<a href="">Tape: 2 Story: 13 - Betty Currie briefly discusses working on Bill Clinton's presidential campaign</a>

<a href="">Tape: 3 Story: 1 - Betty Currie details her days with the 1992 Clinton Presidential campaign</a>

<a href="">Tape: 3 Story: 2 - Betty Currie describes life in the 'War Room' with campaign director James Carville</a>

<a href="">Tape: 3 Story: 3 - Betty Currie remembers the 1992 Clinton campaign</a>

<a href="">Tape: 3 Story: 4 - Betty Currie relates how she became President Clinton's personal secretary</a>

<a href="">Tape: 3 Story: 5 - Betty Currie discusses the Oval Office staff</a>

<a href="">Tape: 3 Story: 6 - Betty Currie recalls President Clinton's daily schedule</a>

<a href="">Tape: 3 Story: 7 - Betty Currie shares some memories from the Oval Office</a>

<a href="">Tape: 3 Story: 8 - Bettie Currie discusses her daily ritual of going to work at the White House</a>

<a href="">Tape: 4 Story: 1 - Betty Currie recalls the controversy surrounding Hillary Clinton's health plan</a>

<a href="">Tape: 4 Story: 2 - Bettie Currie remembers incidents from President Clinton's first term</a>

<a href="">Tape: 4 Story: 3 - Betty Currie reveals the sensitive nature of her position as Presidential Secretary</a>

<a href="">Tape: 4 Story: 4 - Betty Currie recalls the 1996 re-election campaign</a>

<a href="">Tape: 4 Story: 5 - Betty Currie shares some memories from the second term in the Clinton White House</a>

<a href="">Tape: 4 Story: 6 - Betty Currie details her perspective of the Monica Lewinsky travails, part I</a>

<a href="">Tape: 4 Story: 7 - Betty Currie details the Monica Lewinsky travails, part II</a>

<a href="">Tape: 5 Story: 1 - Betty Currie describes her public image during the Monica Lewinsky scandal</a>

<a href="">Tape: 5 Story: 2 - Betty Currie remembers the investigation of the Lewinsky scandal</a>

<a href="">Tape: 5 Story: 3 - Betty Currie recalls other figures from the Lewinsky scandal</a>

<a href="">Tape: 5 Story: 4 - Betty Currie recalls her disappointment in President Clinton's obfuscations</a>

<a href="">Tape: 5 Story: 5 - Betty Currie describes Hillary Clinton's reaction to President Clinton's infidelity</a>

<a href="">Tape: 5 Story: 6 - Betty Currie remembers the last years of the Clinton administration</a>

<a href="">Tape: 5 Story: 7 - Betty Currie offers some thoughts on Al Gore's presidential campaign</a>

<a href="">Tape: 5 Story: 8 - Betty Currie describes the last days of President Clinton's term</a>

<a href="">Tape: 5 Story: 9 - Betty Currie shares anecdotes from some recent visits to the White House</a>

<a href="">Tape: 5 Story: 10 - Betty Currie notes changes in White House procedure since her tenure</a>

<a href="">Tape: 5 Story: 11 - Betty Currie discusses her activities since leaving the White House</a>

<a href="">Tape: 6 Story: 1 - Betty Currie recalls meeting Nelson Mandela at the White House</a>

<a href="">Tape: 6 Story: 2 - Betty Currie discusses her relationships with President Clinton's friends and family</a>

<a href="">Tape: 6 Story: 3 - Betty Currie discusses her hopes and concerns for the black community</a>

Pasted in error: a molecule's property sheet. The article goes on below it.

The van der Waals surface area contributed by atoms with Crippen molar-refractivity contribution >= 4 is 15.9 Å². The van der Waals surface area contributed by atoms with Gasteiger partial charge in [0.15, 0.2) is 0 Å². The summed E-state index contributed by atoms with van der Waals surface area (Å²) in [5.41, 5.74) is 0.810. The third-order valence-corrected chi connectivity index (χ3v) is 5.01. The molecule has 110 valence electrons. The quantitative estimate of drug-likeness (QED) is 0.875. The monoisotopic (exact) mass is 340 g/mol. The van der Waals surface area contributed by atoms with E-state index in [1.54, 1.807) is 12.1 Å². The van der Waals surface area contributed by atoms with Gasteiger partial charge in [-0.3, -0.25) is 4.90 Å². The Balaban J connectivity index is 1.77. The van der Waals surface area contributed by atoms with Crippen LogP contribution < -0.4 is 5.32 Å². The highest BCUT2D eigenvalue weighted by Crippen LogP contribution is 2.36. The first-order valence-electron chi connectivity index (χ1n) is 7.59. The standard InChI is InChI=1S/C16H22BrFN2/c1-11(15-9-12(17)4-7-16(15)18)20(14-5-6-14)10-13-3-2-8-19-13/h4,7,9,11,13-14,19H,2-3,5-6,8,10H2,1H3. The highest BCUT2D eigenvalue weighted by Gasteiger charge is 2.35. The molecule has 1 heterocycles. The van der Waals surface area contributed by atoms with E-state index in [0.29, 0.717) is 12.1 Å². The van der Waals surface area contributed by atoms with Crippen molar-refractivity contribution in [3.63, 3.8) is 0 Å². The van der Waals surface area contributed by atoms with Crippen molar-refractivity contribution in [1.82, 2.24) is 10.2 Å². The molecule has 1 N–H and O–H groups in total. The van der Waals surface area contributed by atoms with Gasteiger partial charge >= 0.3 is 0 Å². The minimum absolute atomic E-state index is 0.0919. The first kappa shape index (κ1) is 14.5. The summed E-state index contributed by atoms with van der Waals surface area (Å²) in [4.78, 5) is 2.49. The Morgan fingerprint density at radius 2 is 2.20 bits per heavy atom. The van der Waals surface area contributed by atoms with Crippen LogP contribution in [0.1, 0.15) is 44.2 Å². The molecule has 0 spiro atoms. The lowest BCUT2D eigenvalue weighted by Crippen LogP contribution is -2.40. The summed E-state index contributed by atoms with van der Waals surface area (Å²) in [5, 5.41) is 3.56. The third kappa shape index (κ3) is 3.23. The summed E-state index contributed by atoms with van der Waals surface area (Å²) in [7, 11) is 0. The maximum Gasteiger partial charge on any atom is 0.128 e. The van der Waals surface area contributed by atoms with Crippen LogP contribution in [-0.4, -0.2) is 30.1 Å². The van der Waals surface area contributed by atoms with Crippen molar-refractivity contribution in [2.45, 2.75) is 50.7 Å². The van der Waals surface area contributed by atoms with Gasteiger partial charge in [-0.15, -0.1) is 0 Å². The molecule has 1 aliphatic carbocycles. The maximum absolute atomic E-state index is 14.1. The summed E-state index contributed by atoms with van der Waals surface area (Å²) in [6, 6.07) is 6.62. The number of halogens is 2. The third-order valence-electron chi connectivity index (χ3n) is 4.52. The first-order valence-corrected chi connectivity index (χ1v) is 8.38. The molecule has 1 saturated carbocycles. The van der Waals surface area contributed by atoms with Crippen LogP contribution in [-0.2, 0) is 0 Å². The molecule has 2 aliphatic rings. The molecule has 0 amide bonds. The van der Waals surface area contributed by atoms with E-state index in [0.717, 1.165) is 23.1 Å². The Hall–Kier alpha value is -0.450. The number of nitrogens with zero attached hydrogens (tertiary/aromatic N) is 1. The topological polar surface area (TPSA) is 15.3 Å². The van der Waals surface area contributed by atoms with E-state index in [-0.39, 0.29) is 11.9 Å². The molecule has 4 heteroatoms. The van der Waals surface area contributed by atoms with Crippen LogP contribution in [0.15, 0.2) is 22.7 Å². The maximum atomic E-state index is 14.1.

<a href="">Tape: 6 Story: 4 - Betty Currie reflects on Bill Clinton's and George W. Bush's presidencies</a>

<a href="">Tape: 6 Story: 5 - Betty Currie considers her legacy</a>

<a href="">Tape: 6 Story: 6 - Betty Currie remembers the Million Man March in Washington, D.C.</a>

<a href="">Tape: 6 Story: 7 - Betty Currie sums up her White House experiences</a>

<a href="">Tape: 6 Story: 8 - Socks Clinton Currie</a>

<a href="">Tape: 6 Story: 9 - Photo - Betty Currie's mother, Vivian Ercell Williams, ca. 1990</a>

<a href="">Tape: 6 Story: 10 - Photo - Betty Currie with her sister Esther, ca. 2000</a>

<a href="">Tape: 6 Story: 11 - Photo - Betty Currie with Nelson Mandela and President Bill Clinton at the White House, Washington, D.C., 1993</a>

<a href="">Tape: 6 Story: 12 - Photo - Betty Currie's high school photo, Waukegan, Illinois, 1957</a>

<a href="">Tape: 6 Story: 13 - Photo - Betty Currie's daughter Toni Mitchell, and niece Leslie</a>

<a href="">Tape: 6 Story: 14 - Photos - Betty Currie's niece, Camilla</a>

<a href="">Tape: 6 Story: 15 - Photo - Betty Currie's sister, Iris Williams</a>

<a href="">Tape: 6 Story: 16 - Photo - Betty Currie's sister-in-law, Gladys Williams</a>

<a href="">Tape: 6 Story: 17 - Photo - Betty Currie and her daughter, Toni Mitchell</a>

<a href="">Tape: 6 Story: 18 - Photo - Betty Currie's brother Theodore Williams, and his daughter Camilla</a>

<a href="">Tape: 6 Story: 19 - Photo - Betty Currie's nieces and nephews</a>

<a href="">Tape: 6 Story: 20 - Photo - Betty Currie with sister Iris Williams and sister-in-law, Gladys Williams</a>

<a href="">Tape: 6 Story: 21 - Photo - Betty Currie's husband, Bob Currie, and niece, Leslie</a>

<a href="">Tape: 6 Story: 22 - Photo - Betty Currie's niece, Davie, ca.</a>

<a href="">Tape: 6 Story: 23 - Photo - Betty Currie's niece, Davie</a>

<a href="">Tape: 6 Story: 24 - Photo - Betty Currie and her husband, Bob Currie</a>

<a href="">Tape: 6 Story: 25 - Photo - Betty Currie's mother, Vivian Ercell Williams</a>

<a href="">Tape: 6 Story: 26 - Photo - Betty Currie's sister Esther, brother-in-law Davy, and Carla Thomas</a>

<a href="">Tape: 6 Story: 27 - Photo - Betty Currie's daughter, Toni Mitchell</a>

<a href="">Tape: 6 Story: 28 - Photo - Betty Currie's brother-in-law, James Hawkins</a>

<a href="">Tape: 6 Story: 29 - Photo - Betty Currie with her sister, Esther</a>